A Visual Guide to the Weird World of Pregnancy Cravings

Enter the wonderfully weird world of pregnancy eating: Pascal Rotteveel’s new Pregnancy Cookbook is a glorious visual exploration of unusual cravings—and how to concoct them.

There’s a scene in Agnes Varda’s short film, Diary of a Pregnant Woman (1958), in which a woman plucks a bouquet of flowers and start to chomp on them with voracious, unrestrained delight. It surely resonates with any pregnant woman who has found herself eating her way through some bizarre culinary choices with wanton abandon. Some of the peculiar pregnancy cravings—pickles, chocolate, ice—are well mythologized, but have you heard of liquorice hotdogs, rollmop herring with salted caramel, prawns doused in peanut butter?

“The idea was to capture the dishes in a way that looks delicious”

In his new publication, The Pregnancy Cookbook, Dutch creative director Pascal Rotteveel invites you into the wonderfully varied and strangely specific world of pregnancy eating. The tropes of pregnancy eating are vividly and imaginatively reinvented here in fun, full-colour photographs (the recipes are brought to life by Rene Mesman and food stylist, Claartje Lindhout) so that even at their grossest they manage to look appetising. “The idea was to capture the dishes in a way that looks delicious—until you realize what it would taste like,” Rotteveel explains.

The idea for The Pregnancy Cookbook came to Rotteveel when his sister was pregnant with her first child. He became fascinated with her unusual desires and “as time went by and more friends and family were getting pregnant I got more and more exciting answers when I asked about their cravings”.

“At some point, I figured that these cravings deserved a place in the spotlight and should be captured in a book. I started to collect more recipes from friends, family and Internet desk research to find the most visually interesting cravings.” All of the recipes documented in the book are real things women have eaten. Through forty recipes—one for each week of a regular pregnancy—Rotteveel, Mesman and Lindout creatively conceptualize these genuine cravings, with jovial texts by Rotteveel who seems just as excited by the journey a pregnancy can take you on as an expectant mum.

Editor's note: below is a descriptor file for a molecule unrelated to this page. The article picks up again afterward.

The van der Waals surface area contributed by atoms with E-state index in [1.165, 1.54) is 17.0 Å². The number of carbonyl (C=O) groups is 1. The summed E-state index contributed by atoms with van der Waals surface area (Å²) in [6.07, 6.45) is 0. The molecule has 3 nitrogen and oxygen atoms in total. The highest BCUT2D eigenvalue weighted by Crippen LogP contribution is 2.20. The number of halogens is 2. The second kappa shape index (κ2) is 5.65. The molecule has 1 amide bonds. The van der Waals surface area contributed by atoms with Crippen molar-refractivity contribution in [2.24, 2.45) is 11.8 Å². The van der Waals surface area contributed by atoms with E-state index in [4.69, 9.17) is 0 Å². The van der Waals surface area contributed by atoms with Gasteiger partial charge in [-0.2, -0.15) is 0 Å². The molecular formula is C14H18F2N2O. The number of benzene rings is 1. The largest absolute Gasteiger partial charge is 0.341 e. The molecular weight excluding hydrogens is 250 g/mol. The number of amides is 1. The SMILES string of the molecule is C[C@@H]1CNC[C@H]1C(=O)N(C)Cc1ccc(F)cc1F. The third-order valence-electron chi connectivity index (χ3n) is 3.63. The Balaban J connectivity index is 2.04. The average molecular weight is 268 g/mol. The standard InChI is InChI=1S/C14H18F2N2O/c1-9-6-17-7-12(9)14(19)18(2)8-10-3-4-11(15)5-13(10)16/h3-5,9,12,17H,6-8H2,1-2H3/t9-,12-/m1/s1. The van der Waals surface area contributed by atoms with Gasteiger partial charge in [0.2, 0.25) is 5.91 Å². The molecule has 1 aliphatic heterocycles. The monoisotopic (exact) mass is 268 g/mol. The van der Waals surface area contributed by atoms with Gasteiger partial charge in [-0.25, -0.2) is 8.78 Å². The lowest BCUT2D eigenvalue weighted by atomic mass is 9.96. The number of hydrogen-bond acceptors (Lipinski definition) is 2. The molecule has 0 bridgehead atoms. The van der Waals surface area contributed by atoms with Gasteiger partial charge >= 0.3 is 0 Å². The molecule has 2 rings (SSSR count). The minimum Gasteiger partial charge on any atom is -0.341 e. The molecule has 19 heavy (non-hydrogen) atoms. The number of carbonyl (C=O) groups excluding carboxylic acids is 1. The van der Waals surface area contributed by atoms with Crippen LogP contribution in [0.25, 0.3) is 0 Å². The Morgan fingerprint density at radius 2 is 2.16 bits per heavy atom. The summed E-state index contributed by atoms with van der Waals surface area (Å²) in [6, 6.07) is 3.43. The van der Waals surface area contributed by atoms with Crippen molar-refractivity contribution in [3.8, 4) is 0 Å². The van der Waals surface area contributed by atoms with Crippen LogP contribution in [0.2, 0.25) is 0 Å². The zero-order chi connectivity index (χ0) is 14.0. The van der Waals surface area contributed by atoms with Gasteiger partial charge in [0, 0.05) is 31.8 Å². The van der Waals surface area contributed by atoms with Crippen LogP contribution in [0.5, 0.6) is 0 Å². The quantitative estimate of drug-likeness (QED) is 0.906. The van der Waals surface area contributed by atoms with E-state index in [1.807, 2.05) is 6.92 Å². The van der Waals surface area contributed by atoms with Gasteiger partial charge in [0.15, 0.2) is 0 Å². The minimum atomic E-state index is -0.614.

As any woman who has been through it certainly understands, pregnancy does something strange to your appetite—the food aversion, nausea and vomiting common in the first twelve weeks can soon be replaced with “eating for two” (or more). Your relationship to food can often be conflicted between the maternal instinct to feed your baby well and responding to the call for high calorie, high-fat comfort food that comes from the flux and flow in hormones shifting around your changing body.

“One evening I found myself demanding my boyfriend go and fetch hot dogs”

During my first pregnancy, I didn’t think I had had any cravings: I just thought I’d discovered sardines on toast, but since giving birth I haven’t been compelled to eat it again. In the first trimester of my second pregnancy, almost all food made my stomach heave, but especially fresh fruit and vegetables. And so, one evening I found myself demanding my boyfriend go and fetch hot dogs—“the processed kind, with cheap white sausage buns and onions”. Biologically, these desires don’t seem to make any sense, but it is biology, apparently, that causes them. It’s those hormones that, science hypotheses but hasn’t concluded, steer us towards foods we might never have even imagined ourselves consuming pre-pregnancy: leptin is secreted by your fat cells to stimulate metabolism while neuropeptide works to increase appetite.

Importantly, cravings among pregnant women can also indicate a deficiency—if it’s salt you’re pining for, it might be a lack of magnesium; dairy can mean you’re short on calcium. Drops in blood sugar and dopamine can also push you towards comfort eating: as captured brilliantly in Rotteveel’s book, in recipes like “Nutella Fingers”, peanut butter and jam sandwiches, a gummy bear crepe and simply, “a substantial amount of potatoes”. Some nutritionists believe that the impulse to eat certain foods can be a signal you’re in need of certain micronutrients—but does that explain why you only want to eat one flavour of Ben & Jerry’s? Then again, all those fatty foods might be contributing towards building a baby brain—after all, our human thinking gland is 60 per cent fat.

There is also a rare but acute condition called pica that some pregnant people can develop—a craving for non-nutritional substances like dirt, hair or paper. The Pregnancy Cookbook warns about this in a light-hearted way, with a recipe for “Drywall Delux”—if a cone of chalk and plaster looks good to you, the author advises, “get in touch with a doctor or pregnancy professional”.

There’s another subtle musing going on in Rotteveel’s Pregnancy Cookbook; over the course of its pages, you realize just how much pregnancy changes your day to day life—it’s not only about the way you see food, but the way you see the world.